I have a dream where our developer children will hear the name “Adobe” and not cringe. I can see a day where we won’t need proprietary and hacky plugins to solve our most basic web application (and rich desktop) needs. HTML5 is the light on the horizon and Google is her knight in shining armor.
I’ve built my fair share of cross platform desktop applications in Java, and over the past several months, I’ve built a fairly successful AIR app. I have no doubt that it was the right decision at the time the project started, but I wouldn’t make the same choice again. The Adobe AIR platform’s days are numbered, and here’s why…
The web browser has already proven to be the best cross-platform runtime environment and Webkit has become the de-facto standard for embedded browsers. You’d think that using Webkit with AIR would be a good thing. Unfortunately, the version of Webkit packaged with AIR is stripped down and makes even simple things like customizing the scrollbars impossible. Adobe had an opportunity to really push browser rendering forward by embracing HTML Canvas, but instead they’ve done a wonderful job at crippling the browser environment in such a way to force developers to use Flex/Flash to build visually compelling applications.
The Adobe AIR security model has literally put me at my wits end. From sandboxing to certificate signing, I can’t count the number of number of grey hairs on my head due to the ridiculous restrictions of the AIR SDK. My question is why put such extreme handcuffs on the developer? If something is technically feasible, why put in extra development work to restrict the SDK API’s? A sandboxed environment makes sense on the web, but not for distributed desktop applications. The majority of popular AIR applications use self signed certificates, but this is taboo according to Adobe in an effort to push purchasing potentially expensive code-signing certificates. Signed applications are important, but whenever I install any application, I need to trust the developer regardless of the signed certificate.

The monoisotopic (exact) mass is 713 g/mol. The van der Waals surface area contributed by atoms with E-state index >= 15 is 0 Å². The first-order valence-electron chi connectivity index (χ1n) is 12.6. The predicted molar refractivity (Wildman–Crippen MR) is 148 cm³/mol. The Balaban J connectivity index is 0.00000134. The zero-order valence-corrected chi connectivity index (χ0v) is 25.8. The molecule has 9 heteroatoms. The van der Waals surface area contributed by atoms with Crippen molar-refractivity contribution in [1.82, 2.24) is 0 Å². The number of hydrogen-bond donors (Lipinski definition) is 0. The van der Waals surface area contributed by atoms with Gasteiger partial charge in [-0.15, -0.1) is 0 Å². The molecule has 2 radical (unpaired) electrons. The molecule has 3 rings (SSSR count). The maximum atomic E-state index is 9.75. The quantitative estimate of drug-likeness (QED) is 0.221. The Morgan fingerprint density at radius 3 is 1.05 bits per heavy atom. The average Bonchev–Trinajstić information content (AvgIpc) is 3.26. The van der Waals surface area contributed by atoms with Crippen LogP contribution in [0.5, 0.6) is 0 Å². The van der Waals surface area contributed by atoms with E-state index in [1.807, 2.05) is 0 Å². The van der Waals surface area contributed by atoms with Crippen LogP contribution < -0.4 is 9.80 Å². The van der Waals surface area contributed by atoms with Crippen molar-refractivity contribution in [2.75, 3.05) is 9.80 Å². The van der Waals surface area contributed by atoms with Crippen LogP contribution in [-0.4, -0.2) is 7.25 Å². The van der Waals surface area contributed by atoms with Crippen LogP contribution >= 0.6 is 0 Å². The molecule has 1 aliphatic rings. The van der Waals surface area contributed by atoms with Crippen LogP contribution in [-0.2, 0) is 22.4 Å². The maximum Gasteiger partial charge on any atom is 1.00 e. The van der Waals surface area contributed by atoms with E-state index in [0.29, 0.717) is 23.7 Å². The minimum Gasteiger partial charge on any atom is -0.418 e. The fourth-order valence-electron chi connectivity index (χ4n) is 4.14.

Hell, all I want from a desktop SDK is the ease of auto-updating clients as if I was deploying a website. AIR can’t seem to get that right either…
HTML5 has the very real opportunity to give web developers the API’s needed to build great rich desktop applications without proprietary components. Audio/Video and filesystem API’s will give web developers a real chance to build kick ass stuff. Browser extensions like Greasemonkey and Google Gears have proven the technology stack is viable, and we’ve seen the iPhone and Palm Pre’s SDK’s successfully leverage these technologies. Now, we need to push this stack onto every desktop. Waiting for HTML5 capable browser marketshare to reach end users is not realistic, but providing bundled desktop apps with HTML5 embedded browsers seems like a very real solution in today’s market.